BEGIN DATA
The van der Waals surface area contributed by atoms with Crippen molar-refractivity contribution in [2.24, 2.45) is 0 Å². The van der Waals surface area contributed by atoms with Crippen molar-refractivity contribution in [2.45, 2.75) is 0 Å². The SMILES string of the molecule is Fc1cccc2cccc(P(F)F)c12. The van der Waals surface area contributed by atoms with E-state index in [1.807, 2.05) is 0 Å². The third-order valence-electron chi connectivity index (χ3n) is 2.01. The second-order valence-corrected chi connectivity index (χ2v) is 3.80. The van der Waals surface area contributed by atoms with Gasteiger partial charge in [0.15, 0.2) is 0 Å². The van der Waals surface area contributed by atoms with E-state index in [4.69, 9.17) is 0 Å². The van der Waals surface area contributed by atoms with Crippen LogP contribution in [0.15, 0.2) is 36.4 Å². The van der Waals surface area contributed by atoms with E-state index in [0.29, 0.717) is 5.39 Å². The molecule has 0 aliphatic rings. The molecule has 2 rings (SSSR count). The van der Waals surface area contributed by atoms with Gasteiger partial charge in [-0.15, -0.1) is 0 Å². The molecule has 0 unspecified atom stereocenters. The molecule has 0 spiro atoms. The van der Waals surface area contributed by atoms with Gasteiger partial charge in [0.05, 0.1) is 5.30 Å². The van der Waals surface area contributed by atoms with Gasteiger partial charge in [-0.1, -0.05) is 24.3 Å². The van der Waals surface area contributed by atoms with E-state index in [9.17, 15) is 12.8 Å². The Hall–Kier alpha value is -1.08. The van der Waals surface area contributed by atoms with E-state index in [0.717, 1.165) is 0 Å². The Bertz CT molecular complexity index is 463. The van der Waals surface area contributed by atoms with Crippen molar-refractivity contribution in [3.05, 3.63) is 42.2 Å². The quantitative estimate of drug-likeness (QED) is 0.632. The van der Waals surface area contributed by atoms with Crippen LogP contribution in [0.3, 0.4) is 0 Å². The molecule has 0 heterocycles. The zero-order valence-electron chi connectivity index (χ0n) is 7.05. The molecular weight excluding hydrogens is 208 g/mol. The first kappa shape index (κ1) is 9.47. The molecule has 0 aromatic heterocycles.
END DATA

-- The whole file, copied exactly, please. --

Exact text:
The van der Waals surface area contributed by atoms with Crippen molar-refractivity contribution in [2.24, 2.45) is 0 Å². The van der Waals surface area contributed by atoms with Crippen molar-refractivity contribution in [2.45, 2.75) is 0 Å². The SMILES string of the molecule is Fc1cccc2cccc(P(F)F)c12. The van der Waals surface area contributed by atoms with E-state index in [1.807, 2.05) is 0 Å². The third-order valence-electron chi connectivity index (χ3n) is 2.01. The second-order valence-corrected chi connectivity index (χ2v) is 3.80. The van der Waals surface area contributed by atoms with Gasteiger partial charge in [0.15, 0.2) is 0 Å². The van der Waals surface area contributed by atoms with E-state index in [4.69, 9.17) is 0 Å². The van der Waals surface area contributed by atoms with Crippen LogP contribution in [0.15, 0.2) is 36.4 Å². The van der Waals surface area contributed by atoms with E-state index in [0.29, 0.717) is 5.39 Å². The molecule has 0 aliphatic rings. The molecule has 2 rings (SSSR count). The van der Waals surface area contributed by atoms with Gasteiger partial charge in [-0.15, -0.1) is 0 Å². The molecule has 0 unspecified atom stereocenters. The molecule has 0 spiro atoms. The van der Waals surface area contributed by atoms with Gasteiger partial charge in [0.05, 0.1) is 5.30 Å². The van der Waals surface area contributed by atoms with Gasteiger partial charge in [-0.1, -0.05) is 24.3 Å². The van der Waals surface area contributed by atoms with E-state index in [9.17, 15) is 12.8 Å². The Hall–Kier alpha value is -1.08. The van der Waals surface area contributed by atoms with E-state index in [0.717, 1.165) is 0 Å². The Bertz CT molecular complexity index is 463. The van der Waals surface area contributed by atoms with Crippen molar-refractivity contribution in [3.05, 3.63) is 42.2 Å². The quantitative estimate of drug-likeness (QED) is 0.632. The van der Waals surface area contributed by atoms with Crippen LogP contribution in [0.3, 0.4) is 0 Å². The molecule has 0 heterocycles. The zero-order valence-electron chi connectivity index (χ0n) is 7.05. The molecular weight excluding hydrogens is 208 g/mol. The first kappa shape index (κ1) is 9.47. The molecule has 0 aromatic heterocycles.